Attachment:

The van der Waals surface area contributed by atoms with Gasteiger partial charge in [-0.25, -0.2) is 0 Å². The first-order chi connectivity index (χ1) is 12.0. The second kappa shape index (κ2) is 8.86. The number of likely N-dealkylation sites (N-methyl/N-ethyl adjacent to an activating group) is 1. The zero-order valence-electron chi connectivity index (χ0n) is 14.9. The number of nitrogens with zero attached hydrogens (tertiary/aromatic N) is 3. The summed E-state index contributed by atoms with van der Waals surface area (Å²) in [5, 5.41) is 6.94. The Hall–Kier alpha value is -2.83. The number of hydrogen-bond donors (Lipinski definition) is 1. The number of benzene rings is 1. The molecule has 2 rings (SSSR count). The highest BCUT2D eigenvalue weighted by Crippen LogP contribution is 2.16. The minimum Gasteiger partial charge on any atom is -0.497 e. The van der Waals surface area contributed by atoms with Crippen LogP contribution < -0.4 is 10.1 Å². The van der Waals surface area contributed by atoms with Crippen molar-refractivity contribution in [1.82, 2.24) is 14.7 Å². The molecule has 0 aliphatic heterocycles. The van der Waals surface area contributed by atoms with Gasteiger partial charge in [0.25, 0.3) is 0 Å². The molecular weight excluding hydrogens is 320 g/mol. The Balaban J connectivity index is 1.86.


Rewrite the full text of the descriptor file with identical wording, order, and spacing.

The van der Waals surface area contributed by atoms with Gasteiger partial charge in [-0.25, -0.2) is 0 Å². The first-order chi connectivity index (χ1) is 12.0. The second kappa shape index (κ2) is 8.86. The number of likely N-dealkylation sites (N-methyl/N-ethyl adjacent to an activating group) is 1. The zero-order valence-electron chi connectivity index (χ0n) is 14.9. The number of nitrogens with zero attached hydrogens (tertiary/aromatic N) is 3. The summed E-state index contributed by atoms with van der Waals surface area (Å²) in [5, 5.41) is 6.94. The Hall–Kier alpha value is -2.83. The number of hydrogen-bond donors (Lipinski definition) is 1. The number of benzene rings is 1. The molecule has 2 rings (SSSR count). The highest BCUT2D eigenvalue weighted by Crippen LogP contribution is 2.16. The minimum Gasteiger partial charge on any atom is -0.497 e. The van der Waals surface area contributed by atoms with Crippen LogP contribution < -0.4 is 10.1 Å². The van der Waals surface area contributed by atoms with Crippen molar-refractivity contribution in [1.82, 2.24) is 14.7 Å². The molecule has 0 aliphatic heterocycles. The van der Waals surface area contributed by atoms with Gasteiger partial charge in [0.25, 0.3) is 0 Å². The molecular weight excluding hydrogens is 320 g/mol. The Balaban J connectivity index is 1.86.